China's Smartphone Maker OnePlus Says Up To 40,000 Customers Were Affected by Credit Card Security Breach (theverge.com) 8

sqorbit writes: OnePlus, a manufacturer of an inexpensive smartphone meant to compete with the iPhone, states that data from 40,000 customers credit card information was stolen while purchasing phones from its website. Even as the company has just confirmed the breach, it says the the script stealing information had been running since November. It is not clear whether this was a remote attack or the attack happened from within the company. Credit purchases on the OnePlus site have been suspended and will remain that way while an investigation takes place. [...] Earlier this week, OnePlus had temporarily shut down credit card payments on its website following reports that customers' payment details were stolen after they bought goods through its online store. The company says it's disabling credit card payments "as a precaution," but will still be accepting purchases through PayPal. The investigation began after a poll posted by users on OnePlus' forums found that many customers had experienced the same problem.
United States

US Doctors Plan To Treat Cancer Patients Using CRISPR (technologyreview.com) 53

An anonymous reader shares a report: The first human test in the U.S. involving the gene-editing tool CRISPR could begin at any time and will employ the DNA cutting technique in a bid to battle deadly cancers. Doctors at the University of Pennsylvania say they will use CRISPR to modify human immune cells so that they become expert cancer killers, according to plans posted this week to a directory of ongoing clinical trials. The study will enroll up to 18 patients fighting three different types of cancer -- multiple myeloma, sarcoma, and melanoma -- in what could become the first medical use of CRISPR outside China, where similar studies have been under way. An advisory group to the National Institutes of Health initially gave a green light to the Penn researchers in June 2016, but until now it was not known whether the trial would proceed.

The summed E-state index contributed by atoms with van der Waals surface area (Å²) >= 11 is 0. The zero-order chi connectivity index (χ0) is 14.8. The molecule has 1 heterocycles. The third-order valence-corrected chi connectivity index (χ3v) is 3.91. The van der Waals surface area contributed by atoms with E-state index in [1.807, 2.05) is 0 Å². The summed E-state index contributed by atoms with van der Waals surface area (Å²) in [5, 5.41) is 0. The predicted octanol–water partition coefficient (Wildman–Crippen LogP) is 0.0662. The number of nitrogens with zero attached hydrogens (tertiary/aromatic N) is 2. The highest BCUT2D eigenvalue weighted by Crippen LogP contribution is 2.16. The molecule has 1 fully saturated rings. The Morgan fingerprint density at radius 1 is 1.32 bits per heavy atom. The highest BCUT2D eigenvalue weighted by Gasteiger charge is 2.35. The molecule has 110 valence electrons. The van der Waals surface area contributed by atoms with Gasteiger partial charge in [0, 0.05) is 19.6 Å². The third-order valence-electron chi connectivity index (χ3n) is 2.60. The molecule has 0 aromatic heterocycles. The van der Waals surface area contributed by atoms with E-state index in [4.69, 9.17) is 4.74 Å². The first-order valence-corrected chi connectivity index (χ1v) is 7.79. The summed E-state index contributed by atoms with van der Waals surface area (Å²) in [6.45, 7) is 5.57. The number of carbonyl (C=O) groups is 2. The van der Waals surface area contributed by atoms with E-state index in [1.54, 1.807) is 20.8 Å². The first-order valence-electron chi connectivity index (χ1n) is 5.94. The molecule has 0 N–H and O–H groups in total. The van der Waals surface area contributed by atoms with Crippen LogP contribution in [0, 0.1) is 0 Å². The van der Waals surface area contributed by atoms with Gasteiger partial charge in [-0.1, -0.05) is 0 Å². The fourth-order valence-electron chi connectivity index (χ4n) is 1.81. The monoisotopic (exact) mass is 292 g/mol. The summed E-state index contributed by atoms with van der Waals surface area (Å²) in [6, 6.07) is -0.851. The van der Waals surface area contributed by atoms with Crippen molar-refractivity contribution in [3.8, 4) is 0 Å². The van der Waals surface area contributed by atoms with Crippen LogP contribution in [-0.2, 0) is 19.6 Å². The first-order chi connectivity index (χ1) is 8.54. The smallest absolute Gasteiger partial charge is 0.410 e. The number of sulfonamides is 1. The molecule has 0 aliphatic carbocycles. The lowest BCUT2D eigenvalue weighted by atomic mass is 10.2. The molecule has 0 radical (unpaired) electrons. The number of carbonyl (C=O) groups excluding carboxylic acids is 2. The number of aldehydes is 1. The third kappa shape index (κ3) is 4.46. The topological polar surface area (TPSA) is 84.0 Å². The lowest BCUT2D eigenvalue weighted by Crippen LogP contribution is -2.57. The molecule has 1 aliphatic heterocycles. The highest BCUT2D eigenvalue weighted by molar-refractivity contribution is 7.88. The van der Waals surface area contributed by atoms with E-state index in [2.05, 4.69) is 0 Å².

The World's Top-Selling Video Game Has a Cheating Problem (bloomberg.com) 191

China's Tencent Holdings is going after the cheaters and hackers that infest PlayerUnknown's Battlegrounds as it prepares to bring the world's top-selling game to its home turf. From a report: Ahead of its official debut this year, the biggest gaming company on the planet has enlisted Chinese police to root out the underground rings that make and sell cheat software. It's helped law enforcement agents uncover at least 30 cases and arrest 120 people suspected of designing programs that confer unfair advantages from X-Ray vision (see-through walls) to auto-targeting (uncannily accurate snipers). Those convicted in the past have done jail time. Tencent and game developer Bluehole have a lot riding on cleaning things up for China, which accounted for more than half the game's 27 million users, according to online tracker Steam Spy. It's also the biggest source of cheat software, undermining a Battle Royale-style phenom that shattered gaming records in 2017 and surpassed best-sellers like Grand Theft Auto V. The proliferation of shenanigans threatens to drive away first-time users vital to its longer-term growth.

Bitcoin Watchers Running Out of Explanations Blame Slump on Moon (bloomberg.com) 157